First of all, let me clarify something from my last post. I did NOT eat cat food. My “eating 9 Lives” referred to my cattienss over Valerie Bertinelli’s bikini shot. One of those phrases that’s apparently not as widely used as I thought. Sorry for the confusion. Thanks for questioning me on it as I certainly don’t want anyone thinking I’ve discovered some miracle diet. LOL
On to this week’s makeover topic:
I don’t think I’ve written much about one of the potential aftereffects of losing 100pounds: hair loss. Yep, it’s a possibility. First-hand experience speaking.
I’ve always had straight, lanky hair, so I hadn’t really noticed a huge difference until somewhere around the 50-pound mark when my hair stylist first mentioned my hair was thinning. She waved off my worry, saying that it’s something she often sees in clients who have lost a lot of weight. (She also reminded me that I was nearing menopause, which can also cause hair loss. Thanksomuch, Jill.) To be safe, I mentioned it to my primary care physician and my gynecologist, and neither of them so much as raised an eyebrow. Everyone said it would grow back. Whew!
Imagine my surprise when during my most recent visit, Jill said, “Oh, you have a bald spot back here.”
Thud. “What do you mean, I have a bald spot?”
“Don’t worry, your other hair covers it. I just mentioned it because it wasn’t here last month.”
Breathe, Cammy, breathe.
Needless to say, it certainly wasn’t what I expected to hear early on a Saturday morning, especially since I’ve been maintaining my goal weight range for five months.
A bald spot.
On my head.
In talking with Jill and consulting with her colleagues (and one eavesdropping buttinsky client), I learned that weight loss isn’t the only cause of hair loss. Other culprits include:
- Hormonal changes accompanying childbirth or menopause (I’m 50.)
- Stress (Between my mother’s health issues and my pending jobless situation, I think I’m covered here.)
- A diet deficient in protein, iron, and various vitamins and minerals (My diet is fairly healthy, but it may not be as nutrient rich as it could be.)
- Thyroid disease or changes in thyroid hormones (which can be caused by large fluctuations in weight)
- High concentrations of metals in the blood (Well, I have been eating a lot of tuna lately. Too much maybe?)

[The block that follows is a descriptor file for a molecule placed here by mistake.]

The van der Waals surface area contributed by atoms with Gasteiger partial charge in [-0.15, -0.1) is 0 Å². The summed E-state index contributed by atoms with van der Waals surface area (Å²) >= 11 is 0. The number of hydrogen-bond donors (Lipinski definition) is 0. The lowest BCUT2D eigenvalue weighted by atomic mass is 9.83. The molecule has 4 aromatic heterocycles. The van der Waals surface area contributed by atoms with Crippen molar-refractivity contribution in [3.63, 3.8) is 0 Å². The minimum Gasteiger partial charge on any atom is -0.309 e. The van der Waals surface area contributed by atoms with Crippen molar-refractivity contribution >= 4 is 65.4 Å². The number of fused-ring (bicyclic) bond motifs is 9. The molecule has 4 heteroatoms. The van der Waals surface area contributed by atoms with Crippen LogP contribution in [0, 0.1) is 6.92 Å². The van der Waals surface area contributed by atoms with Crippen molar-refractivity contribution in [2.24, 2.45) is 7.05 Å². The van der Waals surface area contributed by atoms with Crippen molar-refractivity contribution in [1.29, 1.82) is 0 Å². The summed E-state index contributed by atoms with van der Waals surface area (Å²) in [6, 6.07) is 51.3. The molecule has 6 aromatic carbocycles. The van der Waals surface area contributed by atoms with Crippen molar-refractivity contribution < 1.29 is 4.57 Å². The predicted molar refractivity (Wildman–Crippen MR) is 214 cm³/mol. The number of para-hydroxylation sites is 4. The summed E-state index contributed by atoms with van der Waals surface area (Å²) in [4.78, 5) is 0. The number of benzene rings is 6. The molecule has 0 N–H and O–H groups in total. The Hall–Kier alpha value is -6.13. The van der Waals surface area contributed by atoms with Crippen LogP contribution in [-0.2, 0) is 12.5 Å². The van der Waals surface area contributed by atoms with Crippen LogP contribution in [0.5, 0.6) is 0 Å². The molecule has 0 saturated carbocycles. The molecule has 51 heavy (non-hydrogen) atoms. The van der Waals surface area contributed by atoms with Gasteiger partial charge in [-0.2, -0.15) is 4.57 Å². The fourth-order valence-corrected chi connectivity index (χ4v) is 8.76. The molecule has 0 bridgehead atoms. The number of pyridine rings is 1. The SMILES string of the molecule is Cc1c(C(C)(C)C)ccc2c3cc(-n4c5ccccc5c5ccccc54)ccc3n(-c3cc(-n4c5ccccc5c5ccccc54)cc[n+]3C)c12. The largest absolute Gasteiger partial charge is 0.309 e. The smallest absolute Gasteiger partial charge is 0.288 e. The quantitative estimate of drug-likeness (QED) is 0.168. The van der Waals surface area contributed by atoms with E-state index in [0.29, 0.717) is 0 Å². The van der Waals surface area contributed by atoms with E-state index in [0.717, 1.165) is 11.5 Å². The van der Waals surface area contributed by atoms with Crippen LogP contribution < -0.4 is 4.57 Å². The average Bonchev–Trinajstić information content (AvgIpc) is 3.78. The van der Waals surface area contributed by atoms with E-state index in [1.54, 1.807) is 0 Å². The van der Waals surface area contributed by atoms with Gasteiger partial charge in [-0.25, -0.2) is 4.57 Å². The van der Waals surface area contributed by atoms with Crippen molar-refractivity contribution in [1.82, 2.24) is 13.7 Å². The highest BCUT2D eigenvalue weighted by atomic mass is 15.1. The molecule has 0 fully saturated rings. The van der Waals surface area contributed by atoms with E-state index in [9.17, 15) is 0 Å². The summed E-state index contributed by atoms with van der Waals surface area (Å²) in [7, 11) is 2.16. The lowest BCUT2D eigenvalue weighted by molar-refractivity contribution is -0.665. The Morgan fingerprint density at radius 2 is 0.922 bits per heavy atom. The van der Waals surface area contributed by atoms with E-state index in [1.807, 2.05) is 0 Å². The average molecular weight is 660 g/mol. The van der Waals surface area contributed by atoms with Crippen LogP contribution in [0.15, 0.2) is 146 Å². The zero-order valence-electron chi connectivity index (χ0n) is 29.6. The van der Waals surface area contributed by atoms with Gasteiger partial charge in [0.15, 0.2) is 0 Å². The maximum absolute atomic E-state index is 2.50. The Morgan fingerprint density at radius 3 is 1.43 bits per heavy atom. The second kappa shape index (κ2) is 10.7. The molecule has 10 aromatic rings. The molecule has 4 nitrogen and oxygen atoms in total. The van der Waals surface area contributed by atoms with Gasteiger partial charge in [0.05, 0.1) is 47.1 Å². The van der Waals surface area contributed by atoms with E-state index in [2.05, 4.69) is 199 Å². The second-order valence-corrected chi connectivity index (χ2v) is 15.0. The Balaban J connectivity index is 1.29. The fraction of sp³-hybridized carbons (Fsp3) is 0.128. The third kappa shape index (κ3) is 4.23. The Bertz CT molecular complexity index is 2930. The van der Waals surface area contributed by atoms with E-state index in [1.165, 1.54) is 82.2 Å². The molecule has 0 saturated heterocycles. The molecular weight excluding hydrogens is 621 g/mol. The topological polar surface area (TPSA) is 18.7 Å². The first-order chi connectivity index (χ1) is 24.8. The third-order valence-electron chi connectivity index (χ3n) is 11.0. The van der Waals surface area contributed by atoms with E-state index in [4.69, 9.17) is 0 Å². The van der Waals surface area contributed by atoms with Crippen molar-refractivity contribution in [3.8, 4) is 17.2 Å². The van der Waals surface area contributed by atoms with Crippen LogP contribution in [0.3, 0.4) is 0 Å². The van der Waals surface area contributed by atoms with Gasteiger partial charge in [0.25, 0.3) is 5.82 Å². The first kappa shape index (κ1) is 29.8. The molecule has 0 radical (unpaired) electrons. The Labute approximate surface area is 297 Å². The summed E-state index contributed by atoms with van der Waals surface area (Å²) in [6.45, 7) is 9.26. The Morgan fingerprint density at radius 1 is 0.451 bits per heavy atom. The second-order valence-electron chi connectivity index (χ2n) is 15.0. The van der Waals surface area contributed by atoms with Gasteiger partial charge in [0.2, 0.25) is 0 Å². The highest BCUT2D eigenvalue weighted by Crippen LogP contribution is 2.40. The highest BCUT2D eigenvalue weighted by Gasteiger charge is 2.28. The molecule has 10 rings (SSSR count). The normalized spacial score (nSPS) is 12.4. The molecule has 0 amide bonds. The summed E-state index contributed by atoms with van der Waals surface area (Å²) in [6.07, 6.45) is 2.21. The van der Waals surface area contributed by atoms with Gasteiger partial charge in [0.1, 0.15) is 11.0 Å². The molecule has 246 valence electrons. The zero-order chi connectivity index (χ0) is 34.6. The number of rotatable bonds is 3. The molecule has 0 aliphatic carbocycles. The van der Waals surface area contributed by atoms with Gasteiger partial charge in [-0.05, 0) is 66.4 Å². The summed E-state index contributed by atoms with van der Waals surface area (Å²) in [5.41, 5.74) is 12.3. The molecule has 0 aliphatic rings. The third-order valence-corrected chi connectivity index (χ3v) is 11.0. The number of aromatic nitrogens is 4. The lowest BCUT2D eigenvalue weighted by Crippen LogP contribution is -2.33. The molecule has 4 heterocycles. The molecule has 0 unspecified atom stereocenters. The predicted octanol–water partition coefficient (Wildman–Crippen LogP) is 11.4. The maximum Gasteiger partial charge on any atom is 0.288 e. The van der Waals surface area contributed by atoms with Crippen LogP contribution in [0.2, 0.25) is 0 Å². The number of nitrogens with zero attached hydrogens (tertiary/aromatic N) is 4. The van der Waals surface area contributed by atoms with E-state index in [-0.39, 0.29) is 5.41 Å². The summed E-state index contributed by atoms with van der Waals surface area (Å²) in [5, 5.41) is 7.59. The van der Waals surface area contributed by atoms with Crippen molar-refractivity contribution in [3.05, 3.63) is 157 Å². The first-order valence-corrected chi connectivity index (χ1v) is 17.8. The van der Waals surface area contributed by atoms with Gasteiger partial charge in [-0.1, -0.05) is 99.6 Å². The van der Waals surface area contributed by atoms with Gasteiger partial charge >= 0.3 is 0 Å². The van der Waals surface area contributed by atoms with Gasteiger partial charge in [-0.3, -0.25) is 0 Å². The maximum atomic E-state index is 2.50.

I have my annual blood pressure check up in the next few weeks, and I definitely plan to discuss all of the above with my doctor. Part of the check up is blood testing, and I’ll ask the good doctor to make sure we cover our bases here.
In the meantime, I’ve found a whole host of recommendations for supplements and vitamins to reverse the process. I don’t really want to move in that direction until I’ve spoken with my doctor. So far, the only changes I’ve made are to consistently take my daily multi-vitamin and to add a supplement of biotin.
I know, though, that I can also improve my chances of hair re-growth by focusing on nutrition. Just to remind us all, the following foods are recommended for good hair health:
- Lean meats for protein and iron (hair is made up of protein, after all)
- Fruits and veggies, nuts, whole grains and legumes for fiber, vitamins, minerals, and antioxidants
- Soy products for their plant estrogen and a protein boost. (Tofu, here I come!)
- Water (my continuing nemesis)
I can also work on some other things while I wait for the doctor’s visit:
– To combat stress, I’m adding yoga to my exercise routine as often as I can. I’ll also make sure I get plenty of rest and sleep.
– To stimulate my scalp (and show it how much I care), I’m going to do scalp massages. Whether or not it will help re-grow my hair, I have no clue, but my head will feel better.)
Given the choice between a healthier heart and a small bald spot on the back of my head, the heart wins without much debate. Hair extensions are far less invasive than bypass surgery.
Still, I’d like to have healthy, shiny hair that reflects the healthy, shiny me. If you have any additional tips for healthy hair, sing out, PLEASE!
And if you’re suffering the same malady, you’ll find commiseration here. But not the kind of commiseration that allows for large amounts of chocolate or cheese dip.